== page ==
ΔΨm was measured using rhodamine123 (Rh123). Following treatment, cells were stained with 0.05 μg/ml of Rh123 for 1 h and then harvested by trypsinization. The change in ΔΨm was monitored using a FACS flow cytometer (Partec, Münster, Germany). In each analysis, a total of 10,000 events were recorded as previous described .
Acridine orange (AO) staining
HepG2 cells were plated on 18-mm cover glasses and incubated for 24 h to reach at approximately 70% confluence. They were then incubated either in the presence or absence of 30 μM FX, washed twice with PBS and fixed with ice-cold 4% paraformaldehyde for 10 min at room temperature. Subsequently, the cells were stained with AO (1 μg/ml) for 15 min at room temperature, washed, and examined under a fluorescence microscope (Nikon, Japan).
Profiling the content of fucoxanthin by ultra performance liquid chromatography (UPLC)
Water ACQUITYTM ultraperformance LC system (USA) was used to assess UPLC analysis as previously described . Waters ACQUITYTM BEH C18 column (1.7 μm, 2.1 mm × 100 mm) was used as Waters ACQUITYTM PDA and HPLC Column, and the fucoxanthin was analyzed at 330 nm. The standard fucoxanthin was melted by methanol and diluted to make solution containing 1 μg/ml. L. japonica 1 g was also added with methanol 10 ml, and then sonication was perfomed for 3 h. After then, it was filtered through a 0.2 μm filter (Nalgene, NY, USA). A mobile phase was a mixed liquid of the acetonitrile and water, and the analysis condition was as in Table 1. The sample was injected with 2 μl, and a flow rate was 0.4 ml/min.
Statistical analysis for study
GraphPad Prism software version 5.01 (Graph Pad Software, La Jolla, CA) was used for all statistical analyses as previously described [20, 21]. Significance levels were calculated by repeated measures of ANOVA with the Dunnett post hoc test under 95% confidence interval. Data were presented as the mean with standard deviation (mean ± S.D.). Within figures, the P values were displayed with asterisks (***P < 0.001, **P < 0.01, *P < 0.05).
L. japonica Extract (LJE) decreases AA + iron induced cytotoxicity in HepG2 cells
An MTT assay for cell viability indicated that LJE pretreatment (3, 10, 30, and 50 μg/ml) significantly protected cells from the potential injury induced by AA + iron. Since the maximum cell viability was achieved at 30 μg/ml of LJE, the same concentration was applied in subsequent experiments (Fig. 1a). In western blot analysis, treatment of AA + iron markedly induced decreases in the protein levels of procaspase-3 and BclXL, verifying AA + iron induction of apoptosis, which was completely blocked by LJE pretreatment (Fig. 1b). Morphological examination by light microscopy and TUNEL assay (Fig. 1c) confirmed the cytoprotective effect of LJE against the synergized toxicity of AA + iron. After treatment with LJE, positive staining located in the nucleus by AA + iron were apparently decreased (Fig. 1c). To further examine the antioxidative effects of LJE, we measured the contents of GSH and ROS. The intracellular concentration of GSH was substantially decreased by AA + iron, but was recovered by LJE treatment. In contrast, treatment with LJE alone had no effects on cellular GSH levels (Fig. 1d). The ROS generation assay using DCFH-DA indicated that LJE treatment effectively abrogated increases in ROS production caused by AA + iron (Fig. 1e). The effect of LJE on AA + iron-induced loss of mitochondrial membrane potential (ΔΨm) monitored by FACS analysis of Rho123 staining (Fig. 1f). Rho123 fluorescence intensity was not significantly altered in LJE-treated cells compared to untreated controls, though AA + iron markedly reduced rhodamine fluorescence, indicating the loss of ΔΨm (Fig. 1f). LJE treatment significantly restrored the loss of ΔΨm caused by AA + iron (Fig. 1f).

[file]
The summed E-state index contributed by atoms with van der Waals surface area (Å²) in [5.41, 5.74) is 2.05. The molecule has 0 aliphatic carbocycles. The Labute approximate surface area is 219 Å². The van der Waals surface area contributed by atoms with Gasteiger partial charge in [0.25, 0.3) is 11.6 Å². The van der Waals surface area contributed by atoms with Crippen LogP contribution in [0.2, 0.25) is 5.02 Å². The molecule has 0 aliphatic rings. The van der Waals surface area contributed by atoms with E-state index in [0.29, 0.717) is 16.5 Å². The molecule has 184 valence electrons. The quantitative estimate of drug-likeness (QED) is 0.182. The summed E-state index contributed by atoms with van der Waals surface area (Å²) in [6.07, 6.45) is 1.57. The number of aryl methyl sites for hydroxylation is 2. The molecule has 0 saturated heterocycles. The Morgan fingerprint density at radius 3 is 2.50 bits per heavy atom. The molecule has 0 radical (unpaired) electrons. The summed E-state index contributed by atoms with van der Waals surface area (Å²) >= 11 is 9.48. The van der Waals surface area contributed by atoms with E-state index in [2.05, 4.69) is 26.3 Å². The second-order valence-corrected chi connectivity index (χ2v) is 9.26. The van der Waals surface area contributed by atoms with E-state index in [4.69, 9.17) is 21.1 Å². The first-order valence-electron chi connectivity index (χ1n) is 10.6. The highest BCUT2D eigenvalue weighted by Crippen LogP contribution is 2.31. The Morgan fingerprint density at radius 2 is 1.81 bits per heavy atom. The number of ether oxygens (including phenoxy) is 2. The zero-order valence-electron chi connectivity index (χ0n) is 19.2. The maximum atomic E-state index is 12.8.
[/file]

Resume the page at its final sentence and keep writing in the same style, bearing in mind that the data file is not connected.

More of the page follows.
Fucoxanthin (FX) ameliorates AA + iron-induced cytotoxicity
Next, we determined the effects of FX against oxidative stress induced by AA + iron (Fig. 2a). FX treatment inhibited death of cell induced by AA + iron, and this decrease in cell viability was recovered by pre-treatment with 30 μM of FX (Fig. 2b). In western blot analysis, cleavage of PARP and caspase-3 were strongly observed in AA + iron-treated cells, which were blocked by FX pretreatment (Fig. 2c). FX treatment significantly inhibited the change in ΔΨm caused by AA + iron (Fig. 2d). These results indicate that FX remarkably suppressed AA + iron-induced collapse of ΔΨm, consequently protecting liver cells.